Canada's shell-shocked higher education sector has gratefully accepted a host of gifts from a government expected to call an election soon.
Liberal finance minister Paul Martin has unveiled the fourth and probably last annual budget of his federal government's mandate. Mr. Martin, a fiscal conservative, displayed rare liberal colours by setting aside money to upgrade laboratories in universities and teaching hospitals, and incentives to help ease student debt.
Robert Giroux is familiar with needy and aging research facilities. As president of the Association of Universities and Colleges of Canada (AUCC), he knows labs where animals are not being properly cared for, where contracts have been lost due to insufficient research equipment and which do not meet health and safety standards. He also understands the attraction for researchers of richer American private hospitals.
With this new announcement, universities will now be eligible for Can$800 million (Pounds 370 million), for such things as properly wired communication systems or a quarantine room for genetic research. This research-infrastructure funding is one of the few new expenditures from Mr Martin's stay-on-course deficit reduction plan.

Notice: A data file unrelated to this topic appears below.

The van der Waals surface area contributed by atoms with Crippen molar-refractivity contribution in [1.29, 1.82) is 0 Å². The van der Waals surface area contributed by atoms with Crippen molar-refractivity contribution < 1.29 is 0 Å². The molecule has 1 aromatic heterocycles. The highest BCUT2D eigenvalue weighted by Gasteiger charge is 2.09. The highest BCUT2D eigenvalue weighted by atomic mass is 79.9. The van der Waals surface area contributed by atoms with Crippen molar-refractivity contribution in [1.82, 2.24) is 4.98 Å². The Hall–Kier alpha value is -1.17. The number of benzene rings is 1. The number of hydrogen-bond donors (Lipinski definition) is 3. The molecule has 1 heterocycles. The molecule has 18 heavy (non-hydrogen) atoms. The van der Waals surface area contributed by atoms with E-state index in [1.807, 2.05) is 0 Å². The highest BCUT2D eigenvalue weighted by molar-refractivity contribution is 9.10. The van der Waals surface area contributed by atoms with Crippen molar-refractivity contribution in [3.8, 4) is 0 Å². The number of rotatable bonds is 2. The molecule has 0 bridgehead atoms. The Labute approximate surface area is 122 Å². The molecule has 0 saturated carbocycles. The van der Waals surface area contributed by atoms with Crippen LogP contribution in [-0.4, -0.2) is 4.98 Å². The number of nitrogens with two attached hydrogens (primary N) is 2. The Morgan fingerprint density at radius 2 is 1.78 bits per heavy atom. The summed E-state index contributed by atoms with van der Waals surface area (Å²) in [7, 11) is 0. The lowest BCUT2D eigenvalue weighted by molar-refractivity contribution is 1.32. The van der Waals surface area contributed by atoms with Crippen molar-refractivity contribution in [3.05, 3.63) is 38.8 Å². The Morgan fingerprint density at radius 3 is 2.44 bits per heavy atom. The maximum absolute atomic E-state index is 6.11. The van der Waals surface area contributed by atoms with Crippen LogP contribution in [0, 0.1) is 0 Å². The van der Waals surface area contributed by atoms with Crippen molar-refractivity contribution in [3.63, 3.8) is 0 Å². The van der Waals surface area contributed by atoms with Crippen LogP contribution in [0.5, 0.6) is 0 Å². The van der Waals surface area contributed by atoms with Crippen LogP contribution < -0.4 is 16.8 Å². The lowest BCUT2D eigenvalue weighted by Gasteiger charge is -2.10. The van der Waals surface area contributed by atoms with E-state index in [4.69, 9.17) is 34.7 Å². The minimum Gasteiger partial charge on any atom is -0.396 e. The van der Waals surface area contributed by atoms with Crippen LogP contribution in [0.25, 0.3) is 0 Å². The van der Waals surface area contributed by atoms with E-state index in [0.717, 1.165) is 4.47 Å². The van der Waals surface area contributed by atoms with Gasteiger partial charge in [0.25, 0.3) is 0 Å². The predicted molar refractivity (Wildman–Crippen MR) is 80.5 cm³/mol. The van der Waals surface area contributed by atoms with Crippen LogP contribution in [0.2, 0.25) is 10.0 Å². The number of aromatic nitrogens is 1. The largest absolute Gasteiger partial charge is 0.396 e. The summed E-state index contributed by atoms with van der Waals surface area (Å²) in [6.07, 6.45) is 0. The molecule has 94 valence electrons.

"There has been a lot of sacrificing in getting the economy into shape," Mr Martin told the Canadian Broadcasting Corporation.
Mr. Giroux calls the initiatives "a major step forward" for a research environment that was in "grave danger".
The AUCC, whose members are mostly university presidents, lobbied hard in a coalition including the country's two largest professor and student associations.
Donald Savage, executive director of the Canadian Association of University Teachers (CAUT) said the gains made by the university community resulted from eight months of intensive lobbying on initiatives that the often divided organisations could all agree on. Mr Savage says future gains will "depend on how effective a lobby the university can make."